The Civil Rights Act of 1964: A Long Struggle for Freedom
W. E. B. Du Bois: A Recorded Autobiography
The pioneer civil rights leader, scholar, and author W. E. B. Du Bois (1868–1963) recorded an autobiographical interview for Folkways Records in 1961. In this excerpt, Du Bois relates the experience that turned him into an activist, his criticism of Booker T. Washington, and the beginning of his association with the NAACP, for which he was a founding member.
Motion Picture, Broadcasting and Recorded Sound Division. ‘W.E.B. DuBois: A Recorded Autobiography, Interview with Moses Asch,’ Smithsonian Folkways FW05511, provided courtesy of Smithsonian Folkways Recordings. © 1961.
Used by permission.
W. E. B. Du Bois: I found that this Negro, Sam Hose, had been caught and lynched and that in the meat market, which was on the way I had to pass, his fingers and toes were being exhibited. Well, I didn't deliver the letter. I went back to Atlanta University. And then I made up my mind that knowledge wasn't enough, that even if people were ignorant of essential matters which they had to know, they wouldn't correct their actions without more realization of just what the difficulties were. They had not only to know, but they had to act.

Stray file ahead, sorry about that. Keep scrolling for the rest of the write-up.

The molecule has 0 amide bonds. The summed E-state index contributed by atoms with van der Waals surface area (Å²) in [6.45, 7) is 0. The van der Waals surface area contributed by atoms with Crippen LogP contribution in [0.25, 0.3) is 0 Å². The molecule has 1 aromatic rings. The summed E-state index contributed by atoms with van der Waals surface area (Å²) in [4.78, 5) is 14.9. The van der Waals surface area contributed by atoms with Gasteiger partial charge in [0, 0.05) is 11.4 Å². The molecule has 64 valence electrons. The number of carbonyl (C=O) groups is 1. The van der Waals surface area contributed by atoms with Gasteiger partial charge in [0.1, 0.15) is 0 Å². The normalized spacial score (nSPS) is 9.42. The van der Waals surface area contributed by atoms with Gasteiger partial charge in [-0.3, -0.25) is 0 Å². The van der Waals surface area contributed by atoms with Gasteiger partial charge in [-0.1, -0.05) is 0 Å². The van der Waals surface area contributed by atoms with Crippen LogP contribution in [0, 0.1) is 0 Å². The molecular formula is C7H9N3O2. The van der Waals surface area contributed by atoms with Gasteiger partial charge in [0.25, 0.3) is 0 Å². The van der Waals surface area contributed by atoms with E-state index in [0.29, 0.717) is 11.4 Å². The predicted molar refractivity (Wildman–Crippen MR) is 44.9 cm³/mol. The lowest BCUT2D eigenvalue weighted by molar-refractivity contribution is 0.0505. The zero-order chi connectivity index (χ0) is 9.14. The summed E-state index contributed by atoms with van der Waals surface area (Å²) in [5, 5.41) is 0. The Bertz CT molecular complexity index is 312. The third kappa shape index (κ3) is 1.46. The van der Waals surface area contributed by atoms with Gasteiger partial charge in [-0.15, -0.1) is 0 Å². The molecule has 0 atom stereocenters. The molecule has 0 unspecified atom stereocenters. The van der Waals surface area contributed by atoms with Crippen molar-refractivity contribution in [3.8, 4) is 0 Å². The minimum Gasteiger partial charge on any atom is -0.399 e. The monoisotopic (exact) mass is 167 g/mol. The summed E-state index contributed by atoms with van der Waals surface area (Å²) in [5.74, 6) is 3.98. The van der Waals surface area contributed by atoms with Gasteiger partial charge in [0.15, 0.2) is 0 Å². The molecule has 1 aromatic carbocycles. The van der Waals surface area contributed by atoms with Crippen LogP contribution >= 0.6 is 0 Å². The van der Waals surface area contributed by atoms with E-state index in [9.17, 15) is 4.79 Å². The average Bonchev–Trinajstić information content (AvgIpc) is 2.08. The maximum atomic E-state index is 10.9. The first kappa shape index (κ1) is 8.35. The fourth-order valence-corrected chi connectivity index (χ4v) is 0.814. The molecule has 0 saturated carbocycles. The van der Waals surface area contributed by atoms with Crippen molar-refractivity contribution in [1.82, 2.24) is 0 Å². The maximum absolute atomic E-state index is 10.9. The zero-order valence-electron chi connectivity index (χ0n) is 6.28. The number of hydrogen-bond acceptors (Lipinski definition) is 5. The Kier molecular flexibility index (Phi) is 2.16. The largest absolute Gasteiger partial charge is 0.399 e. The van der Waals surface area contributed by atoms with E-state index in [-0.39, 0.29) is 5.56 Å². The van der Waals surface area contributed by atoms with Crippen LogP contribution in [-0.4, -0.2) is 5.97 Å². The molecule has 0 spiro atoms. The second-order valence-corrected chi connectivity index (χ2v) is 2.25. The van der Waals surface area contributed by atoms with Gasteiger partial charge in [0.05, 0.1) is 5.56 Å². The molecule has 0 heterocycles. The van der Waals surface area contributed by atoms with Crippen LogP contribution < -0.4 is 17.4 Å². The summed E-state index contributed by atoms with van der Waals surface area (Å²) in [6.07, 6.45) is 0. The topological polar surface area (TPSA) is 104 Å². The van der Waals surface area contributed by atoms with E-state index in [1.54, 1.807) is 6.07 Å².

And so I changed from studying the Negro problem to propaganda, to letting people know just what the Negro problem meant in what the colored people were suffering and what they were kept from doing. I was practically compelled to make this change because the people who were supporting Atlanta University were a little uneasy about the way in which I talked about the Negro problem, and pressure began to be put upon the university to do without my services. I had begun to criticize Booker Washington, saying it wasn't enough to teach Negroes trades. The Negroes had to have some voice in their government, they had to have protection in the courts, and they had to have trained men to lead them.
Well, all this together put such pressure upon Atlanta University that at last I resigned. I mean they would have had to drop me if they wanted to keep the philanthropic gifts that were coming from the rich people of the North. So I accepted an invitation to come to New York in 1910 and helped the National Association for the Advancement of Colored People. I had attended their conference in 1909. I became one of the incorporators and founders of the association. I came up in 1910 and was slated to be secretary of the organization, but I didn't want to be secretary because a secretary raises money, and I couldn't raise money. What I wanted to do was to write and to talk.